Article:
PHILADELPHIA (AP) — A mounted wooden fish. Dog figurines. Colorful soap carvings of clowns and Santa. A wallet made of interwoven cigarette packs. It sounds like a bad garage sale — until you get to the shivs. And the century-old mug shot book. And the inmate death ledger.
Those items are among dozens of prison artifacts set for display at the historic Eastern State Penitentiary in Philadelphia. The brief exhibit opens Saturday and runs for 10 days.
The defunct and decayed prison, which once housed gangster Al Capone, was abandoned in 1971 but has since been preserved in a state of semi-ruin, becoming one of the city's eeriest and quirkiest tourist attractions.
The objects have never before been exhibited because the dank, decrepit facility didn't have any climate-controlled rooms. But recent renovations will allow the prison to temporarily convert its staff conference room into a "pop-up museum."
Chronicling the inmates' arc of arrival, hard time and departure, artifacts range from mug shots and the prison's original front-gate key to handicrafts, shanks and a death ledger. Many died of tuberculosis; some were executed elsewhere; others served their sentences and went home.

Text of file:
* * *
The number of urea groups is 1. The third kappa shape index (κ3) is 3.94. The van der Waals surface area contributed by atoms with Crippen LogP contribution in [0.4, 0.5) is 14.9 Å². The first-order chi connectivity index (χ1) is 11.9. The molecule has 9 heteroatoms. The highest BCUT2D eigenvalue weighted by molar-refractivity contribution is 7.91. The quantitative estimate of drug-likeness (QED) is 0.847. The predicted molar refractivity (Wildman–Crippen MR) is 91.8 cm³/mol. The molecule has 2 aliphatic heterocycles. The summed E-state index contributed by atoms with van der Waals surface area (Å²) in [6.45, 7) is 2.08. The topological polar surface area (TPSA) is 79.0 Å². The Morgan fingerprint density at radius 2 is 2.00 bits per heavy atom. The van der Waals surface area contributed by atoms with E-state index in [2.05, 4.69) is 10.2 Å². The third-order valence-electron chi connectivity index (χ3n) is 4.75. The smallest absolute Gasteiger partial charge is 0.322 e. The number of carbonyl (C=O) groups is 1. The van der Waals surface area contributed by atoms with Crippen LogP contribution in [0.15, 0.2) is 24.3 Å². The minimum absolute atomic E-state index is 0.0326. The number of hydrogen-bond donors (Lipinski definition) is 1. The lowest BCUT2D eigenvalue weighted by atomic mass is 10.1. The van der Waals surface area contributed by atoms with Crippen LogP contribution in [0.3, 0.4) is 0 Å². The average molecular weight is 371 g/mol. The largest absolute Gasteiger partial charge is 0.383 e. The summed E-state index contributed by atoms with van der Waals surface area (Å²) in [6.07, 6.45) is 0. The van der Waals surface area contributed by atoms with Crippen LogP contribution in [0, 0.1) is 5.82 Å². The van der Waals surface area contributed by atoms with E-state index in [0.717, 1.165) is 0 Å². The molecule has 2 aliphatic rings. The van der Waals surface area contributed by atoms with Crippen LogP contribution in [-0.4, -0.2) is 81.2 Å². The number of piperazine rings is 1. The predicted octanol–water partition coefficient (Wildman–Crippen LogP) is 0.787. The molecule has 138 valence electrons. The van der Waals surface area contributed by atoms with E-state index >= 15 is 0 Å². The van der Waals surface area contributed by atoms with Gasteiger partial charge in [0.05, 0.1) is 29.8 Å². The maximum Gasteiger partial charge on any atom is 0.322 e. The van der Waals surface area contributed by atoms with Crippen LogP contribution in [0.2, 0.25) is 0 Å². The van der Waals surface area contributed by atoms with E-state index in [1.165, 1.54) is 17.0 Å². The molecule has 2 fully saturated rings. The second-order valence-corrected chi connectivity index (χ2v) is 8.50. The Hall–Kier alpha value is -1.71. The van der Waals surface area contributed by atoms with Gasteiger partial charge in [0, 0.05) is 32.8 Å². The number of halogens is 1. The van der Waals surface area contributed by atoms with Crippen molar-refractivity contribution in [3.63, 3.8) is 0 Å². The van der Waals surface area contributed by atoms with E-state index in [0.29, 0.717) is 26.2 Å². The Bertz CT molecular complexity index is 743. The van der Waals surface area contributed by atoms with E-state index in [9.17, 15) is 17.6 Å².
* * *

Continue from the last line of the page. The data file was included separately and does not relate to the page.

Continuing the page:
The objects remind visitors that hundreds of people once lived and worked in the now spooky and silent cellblocks, said Sean Kelley, director of public programming. The site also featured amenities such as a synagogue, chapel, print shop and curio store, where inmate crafts were sold to the public.
"Life here was incredibly varied. ... A lot of people find that surprising," Kelley said. "It's amazing how this place was really a small city."
The prison sits behind forbidding, 30-foot-tall walls in the city's Fairmount section. It was an architectural marvel when it opened in 1829, boasting indoor plumbing and central heat even before the White House. Such conveniences enabled solitary confinement that would, ideally, lead to penitence — thus the term "penitentiary." The solitary system was scrapped in 1913.
After closing more than 40 years ago, the facility largely became a crumbling mess until historical preservationists stepped in. It reopened for daily tours in 1994.
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